Curtiss P-40E Warhawk

The P-40 carried a wide range of colorful unit markings, and the gaping radiator intake under the nose translated into many of them being mouth or head themed designs.


After the jump, a look at the lesser known Flying Tigers.

The P-40 was the best American fighter at the start of World War II.  It is often considered a mediocre fighter, but that doesn’t mean the type was without any virtue.  It was fast, maneuverable, sturdy, mechanically reliable and robust with heavy firepower.  Its biggest deficiency was the lack of adequate supercharging which meant its performance dropped off rapidly above 10000 feet.

The P-40D had 4 x .50 machine guns.  The British wanted more, so Curtiss switched to 3 x .50 in each wing.  The Army Air Force called this version the P-40E.

The P-40D had 4 x .50 machine guns. The British wanted more, so Curtiss switched to 3 x .50 in each wing. The Army Air Force called this version the P-40E.

It was also handicapped in the Pacific war because Japanese fighters, especially the famous Zero, had a particular set of strengths that were largely unknown to Allied fighter pilots.  Specifically low speed maneuverability.  This was for a very traditional sort of aerial combat known as dog fighting.  In the opening months of the war allied fighter pilots were often killed by playing directly to Japanese strengths.

IMG_9507 IMG_9508

The Flying Tigers were an American mercenary group led by Claire Chennault for the Chinese Nationalist government.  He had learned the Japanese strengths through many years observing in China.  When the war started, the Flying Tigers were the most successful allied fighter group because of tactics developed by Chennault.


Wartime color photo from Life Magazine of the Aleutian Tigers. Notice not all the planes have the full tiger face.


But this is not one of their airplanes!  The Flying Tigers were mostly flying Curtiss Hawk 81 fighters (P-40C in US service).  But the new and improved Hawk 87 (P-40D/E) was just entering service.  It featured heavier firepower, better pilot armor and improved (but still not great) altitude performance.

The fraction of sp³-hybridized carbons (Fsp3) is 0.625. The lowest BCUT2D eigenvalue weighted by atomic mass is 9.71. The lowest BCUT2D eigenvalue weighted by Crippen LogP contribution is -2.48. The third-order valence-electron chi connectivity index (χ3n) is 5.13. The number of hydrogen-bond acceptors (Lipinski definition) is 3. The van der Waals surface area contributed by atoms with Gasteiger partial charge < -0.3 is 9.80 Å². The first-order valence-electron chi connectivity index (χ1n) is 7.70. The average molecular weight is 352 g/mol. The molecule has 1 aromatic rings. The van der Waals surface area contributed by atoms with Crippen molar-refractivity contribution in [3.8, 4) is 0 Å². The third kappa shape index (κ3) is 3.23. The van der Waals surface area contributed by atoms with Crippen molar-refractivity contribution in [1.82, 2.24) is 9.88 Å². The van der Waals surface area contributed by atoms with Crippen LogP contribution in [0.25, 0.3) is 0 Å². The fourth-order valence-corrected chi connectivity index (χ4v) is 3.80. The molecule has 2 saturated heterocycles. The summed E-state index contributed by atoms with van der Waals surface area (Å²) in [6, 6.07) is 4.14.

This P-40E was attached to the 343rd Fighter Group based in the Aleutians from late 1942 through the end of the war.  They initially operated a mix of P-39 and P-40, and were gradually re-equipping with P-38 as the war ended.  They were based at a variety of small bases, and fought the elements more than the Japanese.  But they did fight a defensive war until they supported the reconquest of Attu and Kiska Island, and finished out the war flying offensive operations against the Japanese in the Kurile Islands.

The 343rd Fighter Group often faced float Zeros.

The 343rd Fighter Group often faced float Zeros.  The Japanese had small units at scattered locations just like the US.

But perhaps most pertinent here is that the group commander in those early years was John Chennault, son of Claire Chennault who led the Flying Tigers.  Which is why the group chose this “Aleutian Tiger” motif for their Warhawks. This is the Hasegawa kit with Cutting Edge decals.

About atcDave

I'm 5o-something years old and live in Ypsilanti, Michigan. I'm happily married to Jodie. I was an air traffic controller for 33 years and recently retired; grew up in the Chicago area, and am still a fanatic for pizza and the Chicago Bears. My main interest is military history, and my related hobbies include scale model building and strategy games.
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8 Responses to Curtiss P-40E Warhawk

  1. Superb build as always Dave, and a great article. The weathering and attention to detail is spot-on.

  2. Pierre Lagacé says:

    Another favourite airplane

  3. Pierre Lagacé says:

    Reblogged this on My Forgotten Hobby and commented:
    Another of my favourite airplanes

  4. Pingback: Curtiss P-40K Warhawk | Plane Dave

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